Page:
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Old 17-08-2009, 04:50   #1
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Sunscreen

My brother left his SPF50 sport sunscreen on the boat the other day. So I put some on (we normally use 15 or 30) my face 1 sunny day. Later when I took off my sunglasses I looked like a football player with black polish under my eyes and forehead. Turns out the suncreem melted my glasses and stripped off the black paint on the frames. Sure makes me wonder how something that can strip paint could possibly be good for my skin!
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Old 17-08-2009, 04:56   #2
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If you think sunscreen is bad, take a look at what DEET (the insect repellant) does. I will melt plastic when used in higher concentrations.
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Old 17-08-2009, 09:19   #3
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My favorite sunscreen;

Mine has a wire slid around the brim binding so I can shape it into a snazzy shape ; -)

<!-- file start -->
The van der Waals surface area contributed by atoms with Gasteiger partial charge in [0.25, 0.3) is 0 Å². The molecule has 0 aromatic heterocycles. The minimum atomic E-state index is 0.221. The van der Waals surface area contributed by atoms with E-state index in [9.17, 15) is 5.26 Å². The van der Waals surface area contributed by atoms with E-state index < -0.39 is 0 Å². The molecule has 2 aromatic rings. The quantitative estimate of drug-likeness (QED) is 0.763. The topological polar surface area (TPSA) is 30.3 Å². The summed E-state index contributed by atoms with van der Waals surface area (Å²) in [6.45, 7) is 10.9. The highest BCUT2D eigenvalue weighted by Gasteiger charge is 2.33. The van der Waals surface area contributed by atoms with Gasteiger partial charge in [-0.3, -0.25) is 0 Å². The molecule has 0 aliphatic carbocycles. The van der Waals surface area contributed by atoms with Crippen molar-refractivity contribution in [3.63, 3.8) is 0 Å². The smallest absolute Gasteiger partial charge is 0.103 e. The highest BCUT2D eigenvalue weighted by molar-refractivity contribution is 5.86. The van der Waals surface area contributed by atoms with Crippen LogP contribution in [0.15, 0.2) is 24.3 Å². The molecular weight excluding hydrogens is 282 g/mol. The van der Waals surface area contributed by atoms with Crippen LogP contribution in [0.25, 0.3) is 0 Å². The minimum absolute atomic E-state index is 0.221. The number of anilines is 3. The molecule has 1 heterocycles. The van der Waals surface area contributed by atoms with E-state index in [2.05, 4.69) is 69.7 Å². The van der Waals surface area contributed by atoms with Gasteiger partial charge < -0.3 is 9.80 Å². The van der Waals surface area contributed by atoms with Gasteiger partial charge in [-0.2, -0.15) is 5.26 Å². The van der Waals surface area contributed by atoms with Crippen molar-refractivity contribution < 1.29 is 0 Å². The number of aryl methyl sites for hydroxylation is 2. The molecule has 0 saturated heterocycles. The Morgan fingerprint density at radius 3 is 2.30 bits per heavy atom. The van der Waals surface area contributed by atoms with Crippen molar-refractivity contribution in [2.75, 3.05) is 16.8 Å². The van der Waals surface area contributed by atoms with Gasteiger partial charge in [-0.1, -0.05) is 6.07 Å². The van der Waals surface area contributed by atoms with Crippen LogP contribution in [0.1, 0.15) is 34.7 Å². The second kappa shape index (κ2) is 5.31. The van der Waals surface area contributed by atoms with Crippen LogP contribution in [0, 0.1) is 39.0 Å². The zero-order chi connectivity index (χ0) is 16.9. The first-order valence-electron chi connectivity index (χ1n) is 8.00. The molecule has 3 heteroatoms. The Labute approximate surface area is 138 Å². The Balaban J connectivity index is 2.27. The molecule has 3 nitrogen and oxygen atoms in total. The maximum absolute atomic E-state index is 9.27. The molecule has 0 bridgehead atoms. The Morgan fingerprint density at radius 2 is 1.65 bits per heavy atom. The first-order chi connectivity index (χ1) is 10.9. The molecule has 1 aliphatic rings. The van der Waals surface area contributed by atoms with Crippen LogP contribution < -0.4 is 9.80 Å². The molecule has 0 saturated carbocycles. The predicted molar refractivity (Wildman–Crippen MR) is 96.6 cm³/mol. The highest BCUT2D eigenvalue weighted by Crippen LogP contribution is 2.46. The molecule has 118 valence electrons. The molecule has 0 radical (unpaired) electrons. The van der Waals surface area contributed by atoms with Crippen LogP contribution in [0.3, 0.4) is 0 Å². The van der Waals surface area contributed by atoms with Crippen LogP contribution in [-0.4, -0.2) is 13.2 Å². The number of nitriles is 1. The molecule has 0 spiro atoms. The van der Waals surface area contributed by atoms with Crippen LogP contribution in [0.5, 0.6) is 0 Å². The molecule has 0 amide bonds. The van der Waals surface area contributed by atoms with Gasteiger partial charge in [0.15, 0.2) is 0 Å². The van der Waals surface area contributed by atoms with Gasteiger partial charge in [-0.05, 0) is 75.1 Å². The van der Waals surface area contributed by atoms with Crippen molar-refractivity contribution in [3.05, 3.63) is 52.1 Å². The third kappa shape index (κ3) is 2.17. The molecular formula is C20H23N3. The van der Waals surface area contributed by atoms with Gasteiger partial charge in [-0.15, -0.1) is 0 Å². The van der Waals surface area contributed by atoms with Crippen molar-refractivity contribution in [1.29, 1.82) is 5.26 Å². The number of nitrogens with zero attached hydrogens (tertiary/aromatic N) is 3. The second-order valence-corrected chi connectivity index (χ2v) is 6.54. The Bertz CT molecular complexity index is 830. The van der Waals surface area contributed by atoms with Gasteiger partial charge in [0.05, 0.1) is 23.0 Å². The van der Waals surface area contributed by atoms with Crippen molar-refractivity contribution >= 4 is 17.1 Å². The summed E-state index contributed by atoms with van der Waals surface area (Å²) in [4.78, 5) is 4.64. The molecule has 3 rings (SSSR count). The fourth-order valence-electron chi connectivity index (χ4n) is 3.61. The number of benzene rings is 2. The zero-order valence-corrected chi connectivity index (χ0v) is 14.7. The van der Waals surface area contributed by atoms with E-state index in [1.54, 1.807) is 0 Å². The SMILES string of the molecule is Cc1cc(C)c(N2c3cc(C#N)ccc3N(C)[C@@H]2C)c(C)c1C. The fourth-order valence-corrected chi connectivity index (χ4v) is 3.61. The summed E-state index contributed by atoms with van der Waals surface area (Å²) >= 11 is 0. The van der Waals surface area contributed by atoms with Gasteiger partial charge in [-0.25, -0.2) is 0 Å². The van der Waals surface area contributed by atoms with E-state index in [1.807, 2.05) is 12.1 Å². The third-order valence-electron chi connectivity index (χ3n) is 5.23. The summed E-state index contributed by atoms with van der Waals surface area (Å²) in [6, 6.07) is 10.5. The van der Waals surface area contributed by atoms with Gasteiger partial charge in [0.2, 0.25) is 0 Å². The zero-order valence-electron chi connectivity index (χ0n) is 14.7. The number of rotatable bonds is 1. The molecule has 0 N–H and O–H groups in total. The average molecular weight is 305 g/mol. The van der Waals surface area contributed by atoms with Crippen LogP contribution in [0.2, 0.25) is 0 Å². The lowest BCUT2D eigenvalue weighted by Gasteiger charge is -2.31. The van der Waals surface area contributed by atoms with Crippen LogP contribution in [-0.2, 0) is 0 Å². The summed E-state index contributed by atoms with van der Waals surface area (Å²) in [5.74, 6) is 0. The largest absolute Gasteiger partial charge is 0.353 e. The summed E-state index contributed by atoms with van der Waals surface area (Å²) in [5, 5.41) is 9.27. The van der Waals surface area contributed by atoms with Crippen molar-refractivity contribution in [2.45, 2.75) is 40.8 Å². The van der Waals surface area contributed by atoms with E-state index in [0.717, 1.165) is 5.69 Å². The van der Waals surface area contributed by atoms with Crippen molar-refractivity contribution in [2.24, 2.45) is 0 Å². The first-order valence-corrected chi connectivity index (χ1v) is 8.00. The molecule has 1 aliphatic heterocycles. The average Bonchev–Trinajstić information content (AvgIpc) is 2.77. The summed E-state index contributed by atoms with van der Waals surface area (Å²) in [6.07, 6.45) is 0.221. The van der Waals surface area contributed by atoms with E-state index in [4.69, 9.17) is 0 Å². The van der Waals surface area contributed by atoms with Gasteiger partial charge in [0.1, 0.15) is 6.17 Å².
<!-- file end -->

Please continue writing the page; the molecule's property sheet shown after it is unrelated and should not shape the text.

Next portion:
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Old 17-08-2009, 10:35   #4
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And vinegar will disolve solid rock, stomac acid disolve bone, and cooking oil....

Quote:
Originally Posted by Don Lucas View Post
My brother left his SPF50 sport sunscreen on the boat the other day. So I put some on (we normally use 15 or 30) my face 1 sunny day. Later when I took off my sunglasses I looked like a football player with black polish under my eyes and forehead. Turns out the suncreem melted my glasses and stripped off the black paint on the frames. Sure makes me wonder how something that can strip paint could possibly be good for my skin!
, vasoline and baby oil destroy latex coated work gloves. Salt is bad stuff too. And yet gasoline won't harm a steel fuel tank, but the water in it will. Go figure.

I'm not sure there is any science in this line of logic. Just observations of differet solvent behaviors.
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Old 17-08-2009, 10:46   #5